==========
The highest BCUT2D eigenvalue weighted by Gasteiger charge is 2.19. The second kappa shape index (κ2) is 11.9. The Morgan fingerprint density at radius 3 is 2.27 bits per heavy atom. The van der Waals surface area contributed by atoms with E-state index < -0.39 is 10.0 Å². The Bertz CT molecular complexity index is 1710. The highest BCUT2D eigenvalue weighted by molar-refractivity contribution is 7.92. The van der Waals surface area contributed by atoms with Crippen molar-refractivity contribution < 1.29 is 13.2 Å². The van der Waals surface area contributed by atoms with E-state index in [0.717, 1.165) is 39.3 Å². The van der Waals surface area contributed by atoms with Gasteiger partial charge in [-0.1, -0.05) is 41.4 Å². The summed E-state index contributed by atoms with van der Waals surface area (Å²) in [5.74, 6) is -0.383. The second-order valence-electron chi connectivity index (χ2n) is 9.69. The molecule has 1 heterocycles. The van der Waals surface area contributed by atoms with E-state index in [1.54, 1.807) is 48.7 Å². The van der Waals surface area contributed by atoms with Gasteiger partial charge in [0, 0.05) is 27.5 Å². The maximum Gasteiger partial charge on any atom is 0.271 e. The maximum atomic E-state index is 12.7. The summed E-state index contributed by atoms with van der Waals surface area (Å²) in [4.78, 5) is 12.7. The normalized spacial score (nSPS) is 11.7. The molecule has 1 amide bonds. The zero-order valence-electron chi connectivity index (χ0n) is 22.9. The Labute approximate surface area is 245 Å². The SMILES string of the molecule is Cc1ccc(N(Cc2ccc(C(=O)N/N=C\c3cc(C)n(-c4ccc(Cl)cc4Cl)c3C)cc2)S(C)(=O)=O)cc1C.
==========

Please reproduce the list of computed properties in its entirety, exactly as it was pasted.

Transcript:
The highest BCUT2D eigenvalue weighted by Gasteiger charge is 2.19. The second kappa shape index (κ2) is 11.9. The Morgan fingerprint density at radius 3 is 2.27 bits per heavy atom. The van der Waals surface area contributed by atoms with E-state index < -0.39 is 10.0 Å². The Bertz CT molecular complexity index is 1710. The highest BCUT2D eigenvalue weighted by molar-refractivity contribution is 7.92. The van der Waals surface area contributed by atoms with Crippen molar-refractivity contribution < 1.29 is 13.2 Å². The van der Waals surface area contributed by atoms with E-state index in [0.717, 1.165) is 39.3 Å². The van der Waals surface area contributed by atoms with Gasteiger partial charge in [-0.1, -0.05) is 41.4 Å². The summed E-state index contributed by atoms with van der Waals surface area (Å²) in [5.74, 6) is -0.383. The second-order valence-electron chi connectivity index (χ2n) is 9.69. The molecule has 1 heterocycles. The van der Waals surface area contributed by atoms with E-state index in [1.54, 1.807) is 48.7 Å². The van der Waals surface area contributed by atoms with Gasteiger partial charge in [0, 0.05) is 27.5 Å². The maximum Gasteiger partial charge on any atom is 0.271 e. The maximum atomic E-state index is 12.7. The summed E-state index contributed by atoms with van der Waals surface area (Å²) in [4.78, 5) is 12.7. The normalized spacial score (nSPS) is 11.7. The molecule has 1 amide bonds. The zero-order valence-electron chi connectivity index (χ0n) is 22.9. The Labute approximate surface area is 245 Å². The SMILES string of the molecule is Cc1ccc(N(Cc2ccc(C(=O)N/N=C\c3cc(C)n(-c4ccc(Cl)cc4Cl)c3C)cc2)S(C)(=O)=O)cc1C.